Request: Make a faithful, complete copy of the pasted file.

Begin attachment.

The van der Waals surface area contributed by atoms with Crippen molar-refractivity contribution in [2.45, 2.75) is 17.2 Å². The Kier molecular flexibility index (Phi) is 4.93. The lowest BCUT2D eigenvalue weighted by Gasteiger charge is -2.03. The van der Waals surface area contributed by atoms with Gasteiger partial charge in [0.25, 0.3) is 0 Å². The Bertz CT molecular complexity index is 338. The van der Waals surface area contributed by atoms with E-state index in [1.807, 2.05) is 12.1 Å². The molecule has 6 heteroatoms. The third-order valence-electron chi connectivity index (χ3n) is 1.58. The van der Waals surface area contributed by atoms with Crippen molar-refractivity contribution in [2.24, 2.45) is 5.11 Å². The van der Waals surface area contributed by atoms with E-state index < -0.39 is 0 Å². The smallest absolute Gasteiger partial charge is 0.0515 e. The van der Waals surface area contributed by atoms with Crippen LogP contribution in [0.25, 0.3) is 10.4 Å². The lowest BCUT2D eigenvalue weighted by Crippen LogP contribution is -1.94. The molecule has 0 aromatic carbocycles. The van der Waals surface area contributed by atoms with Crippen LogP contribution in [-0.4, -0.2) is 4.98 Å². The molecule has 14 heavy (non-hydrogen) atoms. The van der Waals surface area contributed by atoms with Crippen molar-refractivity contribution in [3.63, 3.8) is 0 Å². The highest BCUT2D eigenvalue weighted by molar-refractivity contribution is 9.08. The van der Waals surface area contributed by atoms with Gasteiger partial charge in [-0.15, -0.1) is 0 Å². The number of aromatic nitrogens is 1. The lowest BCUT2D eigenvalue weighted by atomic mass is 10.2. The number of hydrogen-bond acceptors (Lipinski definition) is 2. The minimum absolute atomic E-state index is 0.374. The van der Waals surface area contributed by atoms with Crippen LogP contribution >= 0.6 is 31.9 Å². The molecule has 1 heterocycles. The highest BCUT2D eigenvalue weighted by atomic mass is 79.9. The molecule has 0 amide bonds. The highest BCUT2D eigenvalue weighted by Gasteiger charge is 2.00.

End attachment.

The van der Waals surface area contributed by atoms with Crippen molar-refractivity contribution in [2.45, 2.75) is 17.2 Å². The Kier molecular flexibility index (Phi) is 4.93. The lowest BCUT2D eigenvalue weighted by Gasteiger charge is -2.03. The van der Waals surface area contributed by atoms with Gasteiger partial charge in [0.25, 0.3) is 0 Å². The Bertz CT molecular complexity index is 338. The van der Waals surface area contributed by atoms with E-state index in [1.807, 2.05) is 12.1 Å². The molecule has 6 heteroatoms. The third-order valence-electron chi connectivity index (χ3n) is 1.58. The van der Waals surface area contributed by atoms with Crippen molar-refractivity contribution in [2.24, 2.45) is 5.11 Å². The van der Waals surface area contributed by atoms with E-state index < -0.39 is 0 Å². The smallest absolute Gasteiger partial charge is 0.0515 e. The van der Waals surface area contributed by atoms with Crippen LogP contribution in [0.25, 0.3) is 10.4 Å². The lowest BCUT2D eigenvalue weighted by Crippen LogP contribution is -1.94. The molecule has 0 aromatic carbocycles. The van der Waals surface area contributed by atoms with Crippen LogP contribution in [-0.4, -0.2) is 4.98 Å². The molecule has 14 heavy (non-hydrogen) atoms. The van der Waals surface area contributed by atoms with Crippen molar-refractivity contribution in [3.63, 3.8) is 0 Å². The highest BCUT2D eigenvalue weighted by molar-refractivity contribution is 9.08. The van der Waals surface area contributed by atoms with Gasteiger partial charge in [-0.15, -0.1) is 0 Å². The number of aromatic nitrogens is 1. The lowest BCUT2D eigenvalue weighted by atomic mass is 10.2. The number of hydrogen-bond acceptors (Lipinski definition) is 2. The minimum absolute atomic E-state index is 0.374. The van der Waals surface area contributed by atoms with Crippen LogP contribution >= 0.6 is 31.9 Å². The molecule has 1 heterocycles. The highest BCUT2D eigenvalue weighted by atomic mass is 79.9. The molecule has 0 amide bonds. The highest BCUT2D eigenvalue weighted by Gasteiger charge is 2.00.